Activating the edge: Investigating landscape architectures potential to utilise transport infrastructures public life generating ability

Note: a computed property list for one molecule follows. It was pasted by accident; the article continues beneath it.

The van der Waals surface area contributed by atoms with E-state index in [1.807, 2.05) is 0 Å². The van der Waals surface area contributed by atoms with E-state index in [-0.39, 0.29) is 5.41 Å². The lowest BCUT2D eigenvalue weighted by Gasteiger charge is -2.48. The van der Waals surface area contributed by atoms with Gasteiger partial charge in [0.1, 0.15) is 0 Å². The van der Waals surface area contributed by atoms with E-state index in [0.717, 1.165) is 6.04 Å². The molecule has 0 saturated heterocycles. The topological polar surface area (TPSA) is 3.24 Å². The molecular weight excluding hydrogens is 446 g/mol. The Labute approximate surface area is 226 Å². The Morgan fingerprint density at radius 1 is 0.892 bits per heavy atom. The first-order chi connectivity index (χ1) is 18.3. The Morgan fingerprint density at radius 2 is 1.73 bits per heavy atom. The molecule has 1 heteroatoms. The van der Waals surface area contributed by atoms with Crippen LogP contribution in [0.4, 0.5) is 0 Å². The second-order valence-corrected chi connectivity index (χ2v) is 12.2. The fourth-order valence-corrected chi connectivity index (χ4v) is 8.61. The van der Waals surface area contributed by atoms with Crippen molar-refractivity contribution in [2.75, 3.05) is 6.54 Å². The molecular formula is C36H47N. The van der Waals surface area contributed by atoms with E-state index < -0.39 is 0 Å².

Transport infrastructure is a key aspect of any city. The ability to move large groups of people into and through the city can positively or negatively affect the public life associated with that city. With this in mind transport infrastructure is often designed in a very technical manner, which seeks to move maximum numbers of people around the system as fast as possible for the least amount of money. There seems to be a lack of embrace of other aspects associated with transport infrastructure. These other aspects include public life, place making, enjoyment, and what is the transport adding to the city? With the population of New Zealand’s cities increasing, more money is being allocated to transport infrastructure projects. With a change in approach these projects could work functionally but also offer other benefits, such as public life, new development, enhanced identity, and importantly a more liveable city for the inhabitants. Instead of the functional aspects of transport infrastructure being the only driver, a more holistic approach should be utilised which takes into account the social and public life generating potential. Wellington City has been chosen as a test site as it is an example of a city currently going through transport infrastructure upgrades whilst also struggling with future transport issues. Situated in a unique harbour setting the waterfront is split from the CBD with a traffic heavy six-lane road. The harbour offers a transport resource that is not being utilised. Ferry transport offers a new approach to transport in Wellington that offers greater benefits than just moving people around the system. This thesis proposes a fresh look at transport infrastructure in Wellington with the development of a ferry network designed to service the entire Wellington Harbour. Through researching the development potentials offered by transport networks this thesis argues that a holistic approach to transport infrastructure can have wider reaching benefits that just moving people around the system efficiently.